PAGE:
11 November 2007

Shaolin KungFu is not true WuShu without Buddhism (and Taoism)!

What does Shaolin mean?

It is a place of cultivation for yourself and to yourself only. The art of Martial Arts arises from the idea and philosophy that a healthy mind requires a healthy body.

Before the body can be strengthened, one has to realise that Shaolin upholds Buddhism because it is an education systems from which modern post-graduate and continuous education originates from.

Buddhism in itself is not [just] a religion. It is a form of education. Over the centuries, due to the influence of taoism, when Buddhism was introduced, many followers have a habit of offerings to the Heavens that they find hard to abandon...so they adopt it.

In Shaolin, people may enter as outside disciples or Reverends. the reverends cannot marry, eat meat, etc. They will have 6 eyes burned to their scalp. One for every text of rules.

The ones without the eyes on the scalp are probationary monks who are there to learn the art of Martial Arts and nothing else. they are not interested in the cultivation aspects of it. If they are, there is available another group in the Temple that they may enroll into for further education.

A small history first...

What does 'Kung Fu' mean? Like many other terms used in connection with the Martial Arts today, the term 'Kung fu' is often mis-applied. Translated literally, kung fu means 'excellence through hard work' or 'skilled achievement'. Therefore one could be said to display 'kung fu' at cooking or at computer programming.

There is nothing inherently martial about the term, but in the 1950s, the Hong Kong film industry started using the two characters 'Kung Fu' for their martial arts action movies and the phrase has been closely associated with Chinese Martial Arts ever since - particularly in the West.

Professionals refer to the practice of Chinese martial arts as 'Wu Kung' or 'Wu Shu' which connote the specific martial (Wu) development of skill (Kung) or art (Shu).

What's the difference between Traditional Chinese Martial Arts and Karate/Judo/Taekwondo?

Chinese martial arts were formalised over two thousand years ago, and were developed primarily by Buddhist and Taoist monks. Thus, the Chinese are universally acknowledged to have have the oldest, best-proven systems - almost all other legitimate systems will acknowledge the debt they owe to the Chinese systems, which spread throughout Asia. Methods such as Karate, Judo or Taekwondo were developed hundreds of years after the formalisation of the Chinese systems, and as such, owed much of their development to Chinese martial arts systems - Karate, as first taught by Southern Chinese monks and practised on Okinawa, was originally called 'Tang Te' which translates as 'Chinese Hand'. The characters were later changed to 'Kara Te' ('Empty Hand') during a period of strong Japanese nationalism.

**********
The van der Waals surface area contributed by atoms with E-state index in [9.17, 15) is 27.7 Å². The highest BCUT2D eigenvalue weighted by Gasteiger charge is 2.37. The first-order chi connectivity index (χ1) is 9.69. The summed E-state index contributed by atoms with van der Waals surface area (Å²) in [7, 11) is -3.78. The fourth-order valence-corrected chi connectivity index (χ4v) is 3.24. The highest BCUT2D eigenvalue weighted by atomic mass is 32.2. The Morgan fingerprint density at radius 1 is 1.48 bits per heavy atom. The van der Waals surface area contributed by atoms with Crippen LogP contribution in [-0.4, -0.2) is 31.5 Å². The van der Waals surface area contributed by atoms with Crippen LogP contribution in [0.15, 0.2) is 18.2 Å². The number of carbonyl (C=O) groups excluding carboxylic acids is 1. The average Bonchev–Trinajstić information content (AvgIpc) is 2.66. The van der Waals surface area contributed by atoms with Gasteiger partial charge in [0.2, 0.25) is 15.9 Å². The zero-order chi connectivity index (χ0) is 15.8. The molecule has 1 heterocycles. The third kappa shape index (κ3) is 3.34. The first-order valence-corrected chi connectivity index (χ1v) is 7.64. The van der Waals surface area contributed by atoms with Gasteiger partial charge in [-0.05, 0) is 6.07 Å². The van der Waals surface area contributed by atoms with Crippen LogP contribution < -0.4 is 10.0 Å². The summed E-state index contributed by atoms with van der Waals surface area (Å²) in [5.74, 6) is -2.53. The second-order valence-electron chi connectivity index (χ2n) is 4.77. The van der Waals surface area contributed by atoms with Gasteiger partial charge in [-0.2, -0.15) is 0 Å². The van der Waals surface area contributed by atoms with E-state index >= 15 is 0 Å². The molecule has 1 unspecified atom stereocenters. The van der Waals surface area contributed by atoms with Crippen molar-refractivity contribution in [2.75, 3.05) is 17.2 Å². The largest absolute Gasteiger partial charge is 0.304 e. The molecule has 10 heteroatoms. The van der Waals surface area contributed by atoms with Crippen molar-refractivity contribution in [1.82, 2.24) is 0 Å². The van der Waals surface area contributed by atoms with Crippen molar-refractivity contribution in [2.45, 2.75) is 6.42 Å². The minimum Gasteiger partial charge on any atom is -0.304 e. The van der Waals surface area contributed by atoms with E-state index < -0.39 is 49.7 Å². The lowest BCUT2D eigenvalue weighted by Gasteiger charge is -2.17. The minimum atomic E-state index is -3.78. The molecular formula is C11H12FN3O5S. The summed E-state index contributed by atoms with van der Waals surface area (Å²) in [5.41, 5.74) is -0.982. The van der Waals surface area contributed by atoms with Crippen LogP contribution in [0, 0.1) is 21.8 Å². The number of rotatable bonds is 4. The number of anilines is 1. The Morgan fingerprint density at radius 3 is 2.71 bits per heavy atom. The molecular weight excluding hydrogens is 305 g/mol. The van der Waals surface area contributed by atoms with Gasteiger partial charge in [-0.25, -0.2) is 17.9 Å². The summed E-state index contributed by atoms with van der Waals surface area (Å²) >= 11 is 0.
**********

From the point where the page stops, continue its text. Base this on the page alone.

What are Traditional Chinese Martial Arts?

In Chinese culture, there are the so-called 'five excellences.' These are: Calligraphy, Poetry, Painting, Music and Martial Arts. The objective in mastering any of these arts is to achieve a state of calmness and equilibrium which the Chinese refer to as 'enlightenment'.

Mastery of any of the excellences would grant this state of peace and balance; traditional martial arts grant further benefits as well - health, fitness and the ability to defend one's self or others.

In trying to understand these arts, it is important to realise that in China, they were developed primarily by Buddhist and Taoist monks whose goal was to prolong their lives. The key for these aesthetes was to enrich themselves spiritually - self-defence was of secondary concern. However, when monks were sent out from the temples to gather alms, the harsh reality of having to defend themselves arose and the techniques that they had developed and practised purely for health reasons had to be adapted to deal with the threats of the outside world.

The systems that these holy men developed spread throughout China and across Asia, some being adapted for purely combative use, some strictly for health development, some for theatrical performance while others retained the essence of the original arts - to prolong and enrich the life of the practitioner, with the added benefit of providing an effective system of self-defence, should the need arise.

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